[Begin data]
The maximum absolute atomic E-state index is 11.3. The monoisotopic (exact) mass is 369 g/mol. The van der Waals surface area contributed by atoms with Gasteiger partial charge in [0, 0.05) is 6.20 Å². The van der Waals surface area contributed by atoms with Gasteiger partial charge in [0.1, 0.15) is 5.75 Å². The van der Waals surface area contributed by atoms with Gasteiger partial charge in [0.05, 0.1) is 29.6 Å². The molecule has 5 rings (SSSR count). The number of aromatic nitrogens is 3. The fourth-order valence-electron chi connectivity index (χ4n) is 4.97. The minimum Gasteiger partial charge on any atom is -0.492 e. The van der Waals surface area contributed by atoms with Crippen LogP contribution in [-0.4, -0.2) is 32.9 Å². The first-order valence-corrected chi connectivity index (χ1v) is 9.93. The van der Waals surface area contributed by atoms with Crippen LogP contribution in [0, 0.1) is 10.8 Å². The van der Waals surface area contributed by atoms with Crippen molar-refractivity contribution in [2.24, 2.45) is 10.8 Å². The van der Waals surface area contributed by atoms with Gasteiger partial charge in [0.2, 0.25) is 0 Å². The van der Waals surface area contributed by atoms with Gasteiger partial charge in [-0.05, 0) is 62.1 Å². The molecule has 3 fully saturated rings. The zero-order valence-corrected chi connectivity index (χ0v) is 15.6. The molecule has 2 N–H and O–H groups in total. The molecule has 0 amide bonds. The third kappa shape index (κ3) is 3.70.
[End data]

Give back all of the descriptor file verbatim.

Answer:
The maximum absolute atomic E-state index is 11.3. The monoisotopic (exact) mass is 369 g/mol. The van der Waals surface area contributed by atoms with Gasteiger partial charge in [0, 0.05) is 6.20 Å². The van der Waals surface area contributed by atoms with Gasteiger partial charge in [0.1, 0.15) is 5.75 Å². The van der Waals surface area contributed by atoms with Gasteiger partial charge in [0.05, 0.1) is 29.6 Å². The molecule has 5 rings (SSSR count). The number of aromatic nitrogens is 3. The fourth-order valence-electron chi connectivity index (χ4n) is 4.97. The minimum Gasteiger partial charge on any atom is -0.492 e. The van der Waals surface area contributed by atoms with Crippen LogP contribution in [-0.4, -0.2) is 32.9 Å². The first-order valence-corrected chi connectivity index (χ1v) is 9.93. The van der Waals surface area contributed by atoms with Crippen LogP contribution in [0, 0.1) is 10.8 Å². The van der Waals surface area contributed by atoms with Crippen molar-refractivity contribution in [2.24, 2.45) is 10.8 Å². The van der Waals surface area contributed by atoms with Gasteiger partial charge in [0.2, 0.25) is 0 Å². The van der Waals surface area contributed by atoms with Gasteiger partial charge in [-0.05, 0) is 62.1 Å². The molecule has 3 fully saturated rings. The zero-order valence-corrected chi connectivity index (χ0v) is 15.6. The molecule has 2 N–H and O–H groups in total. The molecule has 0 amide bonds. The third kappa shape index (κ3) is 3.70.